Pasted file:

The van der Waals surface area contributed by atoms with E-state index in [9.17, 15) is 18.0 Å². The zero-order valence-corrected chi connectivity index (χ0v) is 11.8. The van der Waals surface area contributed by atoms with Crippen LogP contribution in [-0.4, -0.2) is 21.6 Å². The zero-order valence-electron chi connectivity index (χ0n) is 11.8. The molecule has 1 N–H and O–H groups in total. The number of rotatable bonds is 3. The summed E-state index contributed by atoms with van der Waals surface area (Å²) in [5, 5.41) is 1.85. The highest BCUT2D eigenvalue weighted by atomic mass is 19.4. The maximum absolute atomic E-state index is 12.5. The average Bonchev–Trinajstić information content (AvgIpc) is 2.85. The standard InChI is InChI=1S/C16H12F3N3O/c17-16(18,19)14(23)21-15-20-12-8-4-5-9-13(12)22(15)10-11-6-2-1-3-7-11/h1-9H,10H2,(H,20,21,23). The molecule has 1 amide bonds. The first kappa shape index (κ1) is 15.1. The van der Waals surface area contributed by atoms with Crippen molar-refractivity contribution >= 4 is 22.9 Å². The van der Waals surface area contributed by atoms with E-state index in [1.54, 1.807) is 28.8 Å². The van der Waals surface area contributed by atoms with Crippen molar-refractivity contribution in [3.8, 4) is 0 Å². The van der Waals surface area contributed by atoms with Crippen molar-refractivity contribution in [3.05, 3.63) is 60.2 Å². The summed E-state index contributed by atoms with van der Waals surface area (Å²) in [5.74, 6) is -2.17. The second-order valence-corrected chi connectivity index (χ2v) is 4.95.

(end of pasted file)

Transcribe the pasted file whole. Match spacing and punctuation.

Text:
The van der Waals surface area contributed by atoms with E-state index in [9.17, 15) is 18.0 Å². The zero-order valence-corrected chi connectivity index (χ0v) is 11.8. The van der Waals surface area contributed by atoms with Crippen LogP contribution in [-0.4, -0.2) is 21.6 Å². The zero-order valence-electron chi connectivity index (χ0n) is 11.8. The molecule has 1 N–H and O–H groups in total. The number of rotatable bonds is 3. The summed E-state index contributed by atoms with van der Waals surface area (Å²) in [5, 5.41) is 1.85. The highest BCUT2D eigenvalue weighted by atomic mass is 19.4. The maximum absolute atomic E-state index is 12.5. The average Bonchev–Trinajstić information content (AvgIpc) is 2.85. The standard InChI is InChI=1S/C16H12F3N3O/c17-16(18,19)14(23)21-15-20-12-8-4-5-9-13(12)22(15)10-11-6-2-1-3-7-11/h1-9H,10H2,(H,20,21,23). The molecule has 1 amide bonds. The first kappa shape index (κ1) is 15.1. The van der Waals surface area contributed by atoms with Crippen molar-refractivity contribution >= 4 is 22.9 Å². The van der Waals surface area contributed by atoms with E-state index in [1.54, 1.807) is 28.8 Å². The van der Waals surface area contributed by atoms with Crippen molar-refractivity contribution in [3.8, 4) is 0 Å². The van der Waals surface area contributed by atoms with Crippen molar-refractivity contribution in [3.05, 3.63) is 60.2 Å². The summed E-state index contributed by atoms with van der Waals surface area (Å²) in [5.74, 6) is -2.17. The second-order valence-corrected chi connectivity index (χ2v) is 4.95.